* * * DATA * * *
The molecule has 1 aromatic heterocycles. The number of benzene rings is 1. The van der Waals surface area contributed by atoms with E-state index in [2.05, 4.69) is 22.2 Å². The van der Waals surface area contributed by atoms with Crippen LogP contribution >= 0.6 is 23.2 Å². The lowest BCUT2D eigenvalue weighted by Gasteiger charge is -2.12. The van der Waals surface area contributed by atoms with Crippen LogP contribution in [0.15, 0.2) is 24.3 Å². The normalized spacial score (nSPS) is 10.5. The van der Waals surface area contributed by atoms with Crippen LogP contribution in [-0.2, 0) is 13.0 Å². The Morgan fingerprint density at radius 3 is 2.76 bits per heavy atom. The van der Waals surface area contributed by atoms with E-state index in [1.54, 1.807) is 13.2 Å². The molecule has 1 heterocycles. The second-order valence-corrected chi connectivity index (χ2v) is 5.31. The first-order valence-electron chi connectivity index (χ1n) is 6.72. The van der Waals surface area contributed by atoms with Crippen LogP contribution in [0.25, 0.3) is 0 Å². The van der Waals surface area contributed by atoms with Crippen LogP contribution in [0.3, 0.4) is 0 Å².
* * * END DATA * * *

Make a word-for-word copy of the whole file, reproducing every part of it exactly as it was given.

The molecule has 1 aromatic heterocycles. The number of benzene rings is 1. The van der Waals surface area contributed by atoms with E-state index in [2.05, 4.69) is 22.2 Å². The van der Waals surface area contributed by atoms with Crippen LogP contribution >= 0.6 is 23.2 Å². The lowest BCUT2D eigenvalue weighted by Gasteiger charge is -2.12. The van der Waals surface area contributed by atoms with Crippen LogP contribution in [0.15, 0.2) is 24.3 Å². The normalized spacial score (nSPS) is 10.5. The van der Waals surface area contributed by atoms with Crippen LogP contribution in [-0.2, 0) is 13.0 Å². The Morgan fingerprint density at radius 3 is 2.76 bits per heavy atom. The van der Waals surface area contributed by atoms with E-state index in [1.54, 1.807) is 13.2 Å². The molecule has 1 heterocycles. The second-order valence-corrected chi connectivity index (χ2v) is 5.31. The first-order valence-electron chi connectivity index (χ1n) is 6.72. The van der Waals surface area contributed by atoms with Crippen LogP contribution in [0.25, 0.3) is 0 Å². The van der Waals surface area contributed by atoms with Crippen LogP contribution in [0.3, 0.4) is 0 Å².